The cockpit is by any standards luxurious, with leather upholstery and finished with plenty of polished wood ...... just think BMW.
I particularly like the electric adjustment of the rudder pedals. The seats do not adjust, but the pedals can be driven through an impressive range.
Ergonomically, the cockpit is comfortable and just feels right. The short sticks are unobtrusive but effective, with each stick containing the usual trim, radio and autopilot disconnect buttons.
Airbags are built into the seat harness for extra safety, and a hefty roll cage protects the occupants. The DA-40XLS is built for survival.
Once strapped in, it is a simple process to go through our pre-start checks, bring down and lock the canopy in its partially-open position with the lever near my left elbow and then start the engine.
The center console has the fuel selector together with the trio of engine control levers with the Throttle, Prop and Mixture. A trim wheel is inset into the console in addition to the electric pitch trim.
I use the usual procedure for starting the IO-360, priming first, then mixture back while I key the starter, and then forward on the mixture lever once the engine fires.
ATIS confirms the ceiling at 1200 feet over the field, with the maritime layer persisting as an overcast south of us to the coast and out to sea.
Stewart calls up Clearance Delivery and requests an IFR departure to VFR on top.
Our answer is a rapid-fire response:
“Diamond 695DS is cleared to PADDR intersection. After takeoff maintain runway heading to 800 feet, then left turn to 200 degrees to intercept LAX 145 radial to PADDR
Departure freq 124.65. Climb and maintain 3,000 feet. Report reaching VMC on top
Expect Further Clearance 10 minutes after takeoff ”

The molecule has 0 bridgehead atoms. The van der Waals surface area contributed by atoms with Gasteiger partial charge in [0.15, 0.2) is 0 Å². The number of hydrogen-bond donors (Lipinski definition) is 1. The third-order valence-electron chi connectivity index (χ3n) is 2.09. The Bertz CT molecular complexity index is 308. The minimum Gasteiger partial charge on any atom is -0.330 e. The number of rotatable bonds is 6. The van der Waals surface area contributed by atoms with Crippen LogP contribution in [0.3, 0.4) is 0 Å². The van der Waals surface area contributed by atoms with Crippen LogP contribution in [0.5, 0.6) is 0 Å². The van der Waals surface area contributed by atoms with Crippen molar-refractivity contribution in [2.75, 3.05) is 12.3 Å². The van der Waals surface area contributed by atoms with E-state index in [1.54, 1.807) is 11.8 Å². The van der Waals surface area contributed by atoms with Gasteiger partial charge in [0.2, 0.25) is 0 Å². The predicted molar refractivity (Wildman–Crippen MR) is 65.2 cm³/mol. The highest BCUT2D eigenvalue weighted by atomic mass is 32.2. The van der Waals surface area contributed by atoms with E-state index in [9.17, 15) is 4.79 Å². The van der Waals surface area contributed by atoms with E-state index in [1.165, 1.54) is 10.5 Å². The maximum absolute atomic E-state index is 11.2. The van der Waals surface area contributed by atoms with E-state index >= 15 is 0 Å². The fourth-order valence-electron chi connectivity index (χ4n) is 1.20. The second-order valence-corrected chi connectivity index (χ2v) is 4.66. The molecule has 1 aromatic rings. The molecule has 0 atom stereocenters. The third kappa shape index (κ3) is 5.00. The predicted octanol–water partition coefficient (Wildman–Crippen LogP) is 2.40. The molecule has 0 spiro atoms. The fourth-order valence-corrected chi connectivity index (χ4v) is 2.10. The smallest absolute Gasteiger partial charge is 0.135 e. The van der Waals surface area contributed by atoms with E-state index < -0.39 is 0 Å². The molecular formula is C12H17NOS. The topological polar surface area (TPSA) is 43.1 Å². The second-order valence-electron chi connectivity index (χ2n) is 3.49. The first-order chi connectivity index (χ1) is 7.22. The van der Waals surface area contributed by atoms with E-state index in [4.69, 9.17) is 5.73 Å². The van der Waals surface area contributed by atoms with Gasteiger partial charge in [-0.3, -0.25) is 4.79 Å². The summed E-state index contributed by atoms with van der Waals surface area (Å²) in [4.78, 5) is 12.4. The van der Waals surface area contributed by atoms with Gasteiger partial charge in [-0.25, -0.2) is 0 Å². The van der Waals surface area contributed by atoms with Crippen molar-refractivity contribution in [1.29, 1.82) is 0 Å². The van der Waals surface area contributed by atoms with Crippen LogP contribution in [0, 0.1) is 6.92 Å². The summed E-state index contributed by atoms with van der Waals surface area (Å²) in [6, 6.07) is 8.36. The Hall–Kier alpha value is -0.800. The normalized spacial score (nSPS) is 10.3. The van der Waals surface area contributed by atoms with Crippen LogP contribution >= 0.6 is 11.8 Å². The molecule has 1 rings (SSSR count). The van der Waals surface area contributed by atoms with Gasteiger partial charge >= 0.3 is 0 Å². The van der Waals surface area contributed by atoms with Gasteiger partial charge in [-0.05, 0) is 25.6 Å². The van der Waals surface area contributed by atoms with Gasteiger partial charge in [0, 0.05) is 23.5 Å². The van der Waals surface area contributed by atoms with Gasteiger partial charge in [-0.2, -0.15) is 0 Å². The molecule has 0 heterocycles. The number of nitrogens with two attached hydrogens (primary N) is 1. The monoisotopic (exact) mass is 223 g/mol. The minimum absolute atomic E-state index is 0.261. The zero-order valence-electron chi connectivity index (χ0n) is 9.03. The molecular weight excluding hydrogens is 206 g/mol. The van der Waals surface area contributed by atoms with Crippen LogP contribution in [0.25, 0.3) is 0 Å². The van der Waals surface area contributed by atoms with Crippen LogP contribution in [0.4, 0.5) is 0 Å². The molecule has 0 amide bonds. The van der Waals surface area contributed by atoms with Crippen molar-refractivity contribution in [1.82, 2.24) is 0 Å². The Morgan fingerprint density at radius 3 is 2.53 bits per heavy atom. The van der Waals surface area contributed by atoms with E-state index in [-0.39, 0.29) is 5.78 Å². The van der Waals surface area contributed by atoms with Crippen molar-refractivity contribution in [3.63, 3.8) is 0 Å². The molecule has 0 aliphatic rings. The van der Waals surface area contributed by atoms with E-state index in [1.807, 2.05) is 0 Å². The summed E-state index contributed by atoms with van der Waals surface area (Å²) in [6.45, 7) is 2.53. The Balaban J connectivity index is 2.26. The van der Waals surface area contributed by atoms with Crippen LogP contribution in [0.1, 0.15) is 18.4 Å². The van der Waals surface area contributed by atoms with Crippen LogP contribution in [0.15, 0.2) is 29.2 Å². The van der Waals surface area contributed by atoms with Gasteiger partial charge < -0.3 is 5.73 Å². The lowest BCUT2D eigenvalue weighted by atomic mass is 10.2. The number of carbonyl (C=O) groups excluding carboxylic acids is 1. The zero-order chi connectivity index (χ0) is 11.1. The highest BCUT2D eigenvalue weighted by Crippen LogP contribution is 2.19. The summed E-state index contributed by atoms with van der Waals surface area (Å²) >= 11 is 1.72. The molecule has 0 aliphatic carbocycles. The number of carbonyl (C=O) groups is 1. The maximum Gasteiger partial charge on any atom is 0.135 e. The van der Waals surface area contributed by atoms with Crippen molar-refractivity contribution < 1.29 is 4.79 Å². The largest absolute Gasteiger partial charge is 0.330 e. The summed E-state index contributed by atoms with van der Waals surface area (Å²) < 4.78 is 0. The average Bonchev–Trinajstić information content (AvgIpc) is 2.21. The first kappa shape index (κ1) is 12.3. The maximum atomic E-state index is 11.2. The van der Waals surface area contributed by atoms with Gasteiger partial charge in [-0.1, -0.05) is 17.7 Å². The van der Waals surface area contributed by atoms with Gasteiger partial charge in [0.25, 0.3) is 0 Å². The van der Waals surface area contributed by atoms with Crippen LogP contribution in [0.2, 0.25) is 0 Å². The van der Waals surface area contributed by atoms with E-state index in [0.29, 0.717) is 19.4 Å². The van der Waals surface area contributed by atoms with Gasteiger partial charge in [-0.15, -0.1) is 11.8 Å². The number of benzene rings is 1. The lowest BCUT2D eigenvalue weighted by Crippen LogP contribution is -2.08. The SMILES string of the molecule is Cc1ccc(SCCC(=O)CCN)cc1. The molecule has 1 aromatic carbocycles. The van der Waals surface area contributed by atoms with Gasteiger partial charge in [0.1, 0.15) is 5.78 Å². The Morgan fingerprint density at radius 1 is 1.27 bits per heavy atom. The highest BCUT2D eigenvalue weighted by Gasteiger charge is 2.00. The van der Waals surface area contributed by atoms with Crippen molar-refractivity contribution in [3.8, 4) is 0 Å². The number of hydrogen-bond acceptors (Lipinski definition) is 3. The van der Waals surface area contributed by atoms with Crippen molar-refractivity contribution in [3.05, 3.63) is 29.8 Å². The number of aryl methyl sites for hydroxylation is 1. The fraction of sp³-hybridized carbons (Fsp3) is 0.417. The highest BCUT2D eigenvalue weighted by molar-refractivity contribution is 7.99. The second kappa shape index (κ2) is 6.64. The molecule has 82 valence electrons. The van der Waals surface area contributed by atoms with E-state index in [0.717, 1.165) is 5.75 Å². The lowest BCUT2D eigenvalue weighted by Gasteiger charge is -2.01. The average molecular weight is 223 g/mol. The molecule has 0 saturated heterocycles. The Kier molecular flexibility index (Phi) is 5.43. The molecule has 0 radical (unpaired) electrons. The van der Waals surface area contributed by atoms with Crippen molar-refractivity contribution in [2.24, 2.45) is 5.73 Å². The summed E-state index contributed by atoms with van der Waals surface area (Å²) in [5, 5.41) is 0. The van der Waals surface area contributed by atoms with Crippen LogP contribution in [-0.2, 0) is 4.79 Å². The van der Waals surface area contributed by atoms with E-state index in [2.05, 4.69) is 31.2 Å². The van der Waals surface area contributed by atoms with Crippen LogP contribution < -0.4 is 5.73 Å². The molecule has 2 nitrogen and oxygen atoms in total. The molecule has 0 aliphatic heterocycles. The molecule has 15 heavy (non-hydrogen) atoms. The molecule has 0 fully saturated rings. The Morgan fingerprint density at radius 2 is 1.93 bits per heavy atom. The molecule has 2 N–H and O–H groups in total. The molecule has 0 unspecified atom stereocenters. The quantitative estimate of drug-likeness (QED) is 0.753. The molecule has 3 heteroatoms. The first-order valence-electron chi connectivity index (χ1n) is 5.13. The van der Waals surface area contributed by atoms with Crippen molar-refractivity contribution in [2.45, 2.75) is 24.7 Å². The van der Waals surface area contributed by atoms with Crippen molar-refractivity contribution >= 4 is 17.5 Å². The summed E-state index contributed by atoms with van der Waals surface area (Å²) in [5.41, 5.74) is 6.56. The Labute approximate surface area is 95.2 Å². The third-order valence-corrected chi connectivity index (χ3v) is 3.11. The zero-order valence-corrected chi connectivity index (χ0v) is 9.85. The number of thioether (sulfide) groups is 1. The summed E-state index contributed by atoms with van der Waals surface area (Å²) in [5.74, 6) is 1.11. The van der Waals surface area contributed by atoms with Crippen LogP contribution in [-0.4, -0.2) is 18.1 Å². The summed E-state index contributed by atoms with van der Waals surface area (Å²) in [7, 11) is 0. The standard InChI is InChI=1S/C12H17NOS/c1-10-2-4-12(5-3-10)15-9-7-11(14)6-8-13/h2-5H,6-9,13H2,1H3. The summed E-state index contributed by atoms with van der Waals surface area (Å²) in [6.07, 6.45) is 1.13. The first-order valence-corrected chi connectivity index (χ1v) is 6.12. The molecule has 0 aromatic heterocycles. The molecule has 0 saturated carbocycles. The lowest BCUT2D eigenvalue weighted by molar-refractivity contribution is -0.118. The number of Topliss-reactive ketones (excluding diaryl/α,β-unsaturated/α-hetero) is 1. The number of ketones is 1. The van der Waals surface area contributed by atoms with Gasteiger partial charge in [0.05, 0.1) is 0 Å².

The Bose noise-canceling headsets give us crystal-clear comms.
Now switching to ground control we are cleared to taxi to runway 25L via Taxiway Foxtrot to Delta intersection. The SAFETAXI display on the MFD shows the various designations on this complex airport. I have no problem turning from ramp to taxiway with the castoring nosewheel.
As on previous DA-40s, we taxi with the canopy cracked open for ventilation, with the rear edge up a foot or so. On a normal California sunny day it’s a very good way of keeping the temperature down to acceptable levels.
At intersection Delta I turn into the runup area, and complete the standard engine and control checks. I cycle the prop.
With all in order in the engine department, I lean the mixture and set up our simple flight plan from KLGB out to PADDR on the Garmin 1000. I set up a target altitude of 3000 feet on the G1000.
On my PFD I tun in the LAX VOR frequency of 113.6 and the 145 radial from LAX.
Then I input our squawk code.
Stewart shows me a nice touch. This is the Takeoff/go around button on the throttle which biases the flight director bars 7 degrees up to give the correct climb attitude….. another example of Diamond going the extra mile.
I complete my pre-takeoff checks, which includes lowering takeoff flap.
We wait a few seconds for IFR release. A Jetblue A 320 lands on the intersecting runway 30 and noisily crosses in front of us.
“Diamond 695DS is cleared for IFR Departure as requested and cleared for takeoff on 25L from intersection Delta"
I complete my check list: Lower and lock the canopy, All doors are closed and locked,
Flaps set for takeoff, Strobes and landing light on, Trim set, mixture forward and a final visual check that final approach is clear.
A touch of power moves us past the hold-short line onto the runway. I line up and push the throttle forward. Some right rudder is needed to keep straight, as expected.
I rotate at 63 knots,followed the FD cue on my PFD for the 7 degree nose-up pitch, and accelerate to 80 knots for our initial climb. With flaps up and trimmed out, our climb rate settles at over a thousand feet a minute
At 800 feet I turn left to 200 degrees. Once on course I engage the GFC 700 autopilot , with Heading mode selected and 3000 ft as our target altitude.
By now moisture is streaming back over the canopy.